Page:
We should also consider nested macros, that is, we can give a macro and expand it similar to the "body" here. In fact, we might be able to consider the {} as a macro that's passed in to the macro and expanded as the macro renders.

To summarize:

Code: [Select]
macro @foo1(i32 a, i32 &b) { ... }  // Works like you would expect from C++ if this was an inlined function. b must be i32.
macro @foo2(i32 a, auto &b) { ... }  // Like above but the b type can be anything (unlike for a function)
macro @foo3(auto a, auto &b) { ... }  // Both a and b have wildcard types
macro i32 @foo4(auto a, auto &b) { ... }  // Same as above, but is guaranteed to return an i32
macro auto @foo5(auto a, auto &b) { ... }  // Return type determined during macro expansion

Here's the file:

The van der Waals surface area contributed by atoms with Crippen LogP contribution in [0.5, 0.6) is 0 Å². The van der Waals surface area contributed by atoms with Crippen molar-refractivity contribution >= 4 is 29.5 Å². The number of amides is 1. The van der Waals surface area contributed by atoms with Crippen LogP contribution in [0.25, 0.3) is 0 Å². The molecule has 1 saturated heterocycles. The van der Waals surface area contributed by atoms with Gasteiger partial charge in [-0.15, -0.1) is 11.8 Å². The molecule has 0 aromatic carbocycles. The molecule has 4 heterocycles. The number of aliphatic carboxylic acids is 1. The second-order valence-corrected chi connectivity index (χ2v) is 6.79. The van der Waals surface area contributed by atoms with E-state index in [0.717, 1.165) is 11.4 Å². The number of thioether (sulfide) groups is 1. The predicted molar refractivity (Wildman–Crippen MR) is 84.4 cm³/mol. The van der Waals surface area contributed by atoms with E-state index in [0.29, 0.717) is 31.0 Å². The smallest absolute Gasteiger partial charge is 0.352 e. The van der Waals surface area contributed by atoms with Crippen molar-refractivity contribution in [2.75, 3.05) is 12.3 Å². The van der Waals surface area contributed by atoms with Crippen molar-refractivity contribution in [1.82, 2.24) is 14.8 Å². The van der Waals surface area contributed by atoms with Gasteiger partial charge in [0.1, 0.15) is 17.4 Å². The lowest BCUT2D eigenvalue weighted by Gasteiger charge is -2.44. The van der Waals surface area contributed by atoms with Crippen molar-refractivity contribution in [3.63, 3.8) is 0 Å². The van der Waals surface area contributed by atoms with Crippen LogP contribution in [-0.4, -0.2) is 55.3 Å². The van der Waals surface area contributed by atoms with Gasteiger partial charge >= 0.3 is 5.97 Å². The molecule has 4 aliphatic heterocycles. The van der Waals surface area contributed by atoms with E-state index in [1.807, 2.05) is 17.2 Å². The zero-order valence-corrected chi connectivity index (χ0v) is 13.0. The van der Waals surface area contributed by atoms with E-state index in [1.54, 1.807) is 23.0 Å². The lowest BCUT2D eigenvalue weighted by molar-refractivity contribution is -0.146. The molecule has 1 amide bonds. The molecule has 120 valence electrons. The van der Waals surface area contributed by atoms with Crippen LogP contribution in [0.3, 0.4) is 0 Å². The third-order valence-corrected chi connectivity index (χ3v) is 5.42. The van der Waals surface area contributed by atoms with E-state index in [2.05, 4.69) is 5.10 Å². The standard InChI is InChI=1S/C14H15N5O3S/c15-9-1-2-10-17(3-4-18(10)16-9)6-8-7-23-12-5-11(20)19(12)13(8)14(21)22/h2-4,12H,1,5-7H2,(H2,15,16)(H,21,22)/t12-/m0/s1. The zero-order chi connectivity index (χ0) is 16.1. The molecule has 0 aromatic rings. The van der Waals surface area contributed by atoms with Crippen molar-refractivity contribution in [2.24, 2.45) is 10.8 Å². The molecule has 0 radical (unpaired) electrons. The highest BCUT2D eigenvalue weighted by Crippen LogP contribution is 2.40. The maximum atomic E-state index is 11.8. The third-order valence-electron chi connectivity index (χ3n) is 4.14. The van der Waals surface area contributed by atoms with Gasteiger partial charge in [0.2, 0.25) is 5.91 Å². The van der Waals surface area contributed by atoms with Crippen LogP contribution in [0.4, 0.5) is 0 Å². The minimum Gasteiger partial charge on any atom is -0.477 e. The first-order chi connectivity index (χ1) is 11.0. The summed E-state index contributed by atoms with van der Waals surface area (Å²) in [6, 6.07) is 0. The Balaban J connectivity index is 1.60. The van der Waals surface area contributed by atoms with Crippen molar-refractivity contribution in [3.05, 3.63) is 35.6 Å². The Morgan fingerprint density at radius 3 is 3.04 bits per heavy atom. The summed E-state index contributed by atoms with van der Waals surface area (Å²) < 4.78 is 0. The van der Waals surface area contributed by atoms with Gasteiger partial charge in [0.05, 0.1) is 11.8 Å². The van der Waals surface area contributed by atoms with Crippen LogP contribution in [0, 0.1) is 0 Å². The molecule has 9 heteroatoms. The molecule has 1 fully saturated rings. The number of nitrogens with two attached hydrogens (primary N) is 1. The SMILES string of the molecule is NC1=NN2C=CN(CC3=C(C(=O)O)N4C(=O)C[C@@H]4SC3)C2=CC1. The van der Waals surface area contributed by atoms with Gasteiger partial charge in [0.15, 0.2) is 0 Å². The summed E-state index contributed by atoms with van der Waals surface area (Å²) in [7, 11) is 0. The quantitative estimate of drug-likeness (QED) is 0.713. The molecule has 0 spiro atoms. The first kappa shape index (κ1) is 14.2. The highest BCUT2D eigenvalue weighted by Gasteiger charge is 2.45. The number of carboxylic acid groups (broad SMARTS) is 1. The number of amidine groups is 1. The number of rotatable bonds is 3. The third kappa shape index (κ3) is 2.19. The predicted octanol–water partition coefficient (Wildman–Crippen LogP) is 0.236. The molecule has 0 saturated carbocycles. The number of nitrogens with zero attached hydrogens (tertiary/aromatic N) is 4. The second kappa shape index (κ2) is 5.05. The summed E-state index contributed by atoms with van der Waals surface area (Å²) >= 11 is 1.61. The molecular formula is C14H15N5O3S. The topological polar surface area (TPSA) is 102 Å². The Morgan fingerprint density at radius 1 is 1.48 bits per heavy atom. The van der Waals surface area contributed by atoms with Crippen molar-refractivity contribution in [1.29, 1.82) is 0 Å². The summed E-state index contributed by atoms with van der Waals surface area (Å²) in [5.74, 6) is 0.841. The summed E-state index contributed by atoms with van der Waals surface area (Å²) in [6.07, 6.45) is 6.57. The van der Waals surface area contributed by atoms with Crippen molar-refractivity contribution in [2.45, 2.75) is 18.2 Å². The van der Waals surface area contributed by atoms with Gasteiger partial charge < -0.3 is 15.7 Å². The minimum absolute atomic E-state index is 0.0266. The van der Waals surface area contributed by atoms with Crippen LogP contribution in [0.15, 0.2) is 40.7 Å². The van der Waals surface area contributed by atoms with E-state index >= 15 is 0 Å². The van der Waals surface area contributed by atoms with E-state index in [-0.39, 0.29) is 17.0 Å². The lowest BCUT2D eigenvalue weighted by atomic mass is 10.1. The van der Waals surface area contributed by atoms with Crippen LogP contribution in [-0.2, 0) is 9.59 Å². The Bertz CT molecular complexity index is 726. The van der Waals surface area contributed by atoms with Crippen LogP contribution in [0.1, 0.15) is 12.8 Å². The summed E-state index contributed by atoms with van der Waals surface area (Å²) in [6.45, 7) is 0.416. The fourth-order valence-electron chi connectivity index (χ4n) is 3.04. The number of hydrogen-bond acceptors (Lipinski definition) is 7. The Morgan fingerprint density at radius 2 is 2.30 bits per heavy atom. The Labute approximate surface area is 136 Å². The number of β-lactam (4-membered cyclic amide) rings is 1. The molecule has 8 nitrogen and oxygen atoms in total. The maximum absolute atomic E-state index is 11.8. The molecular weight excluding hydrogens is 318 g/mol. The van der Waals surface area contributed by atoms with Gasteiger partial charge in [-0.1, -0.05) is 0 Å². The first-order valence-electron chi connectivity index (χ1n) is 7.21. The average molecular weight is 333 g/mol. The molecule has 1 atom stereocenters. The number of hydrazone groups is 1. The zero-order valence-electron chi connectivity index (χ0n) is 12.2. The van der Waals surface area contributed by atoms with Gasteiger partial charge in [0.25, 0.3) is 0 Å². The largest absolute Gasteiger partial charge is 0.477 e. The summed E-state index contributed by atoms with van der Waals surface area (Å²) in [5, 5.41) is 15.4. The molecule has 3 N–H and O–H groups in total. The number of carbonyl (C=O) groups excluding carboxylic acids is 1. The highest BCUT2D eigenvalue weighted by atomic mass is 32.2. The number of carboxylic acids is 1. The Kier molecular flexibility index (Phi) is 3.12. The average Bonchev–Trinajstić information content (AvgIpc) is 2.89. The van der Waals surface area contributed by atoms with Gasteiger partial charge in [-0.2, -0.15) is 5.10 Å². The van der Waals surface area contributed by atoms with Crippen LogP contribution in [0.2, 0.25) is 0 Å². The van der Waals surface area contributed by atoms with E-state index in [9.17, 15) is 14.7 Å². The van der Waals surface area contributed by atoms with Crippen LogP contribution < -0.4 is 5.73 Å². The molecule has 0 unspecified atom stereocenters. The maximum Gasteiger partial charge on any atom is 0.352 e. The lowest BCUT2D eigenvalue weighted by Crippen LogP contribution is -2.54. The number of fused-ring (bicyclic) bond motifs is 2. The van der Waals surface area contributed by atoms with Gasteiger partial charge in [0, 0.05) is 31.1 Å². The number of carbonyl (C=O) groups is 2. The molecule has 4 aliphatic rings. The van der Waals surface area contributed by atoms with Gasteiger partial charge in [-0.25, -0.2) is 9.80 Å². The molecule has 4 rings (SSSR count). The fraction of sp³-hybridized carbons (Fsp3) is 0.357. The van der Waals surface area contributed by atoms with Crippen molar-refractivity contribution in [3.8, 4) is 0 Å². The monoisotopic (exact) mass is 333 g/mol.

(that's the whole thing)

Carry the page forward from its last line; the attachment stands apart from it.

(The advantage of the "@" in front of the name is that we don't need to declare @foo1 / @foo2 / @foo3 as void to make parsing simple)



Another thing is the amount of analysis. I wonder if it is a good idea to have much typing on the macros. The more statically typed, the more complex it is to express the type restrictions, and that complexity both makes it harder to use and harder to read. Let's use the strength of C as a weakly typed language and don't go too far. I'm thinking that typed macros (ones that does not use auto in the examples above) should be few rather than many. Semantic analysis on the macros can be done by assuming wildcard types and just check that "there could be a type that satisfies this", trying to hit the sweet spot between Cs text macros and more complex macro systems.

It should be noted that LISP, hailed for its powerful and useful macro system, is completely untyped when it expresses a macro. One of the things that really stand out when reading the examples on C2 is that the code is very clean and simple code compared to many other recent languages out there, and it would be nice to keep that for the macro system as well if possible.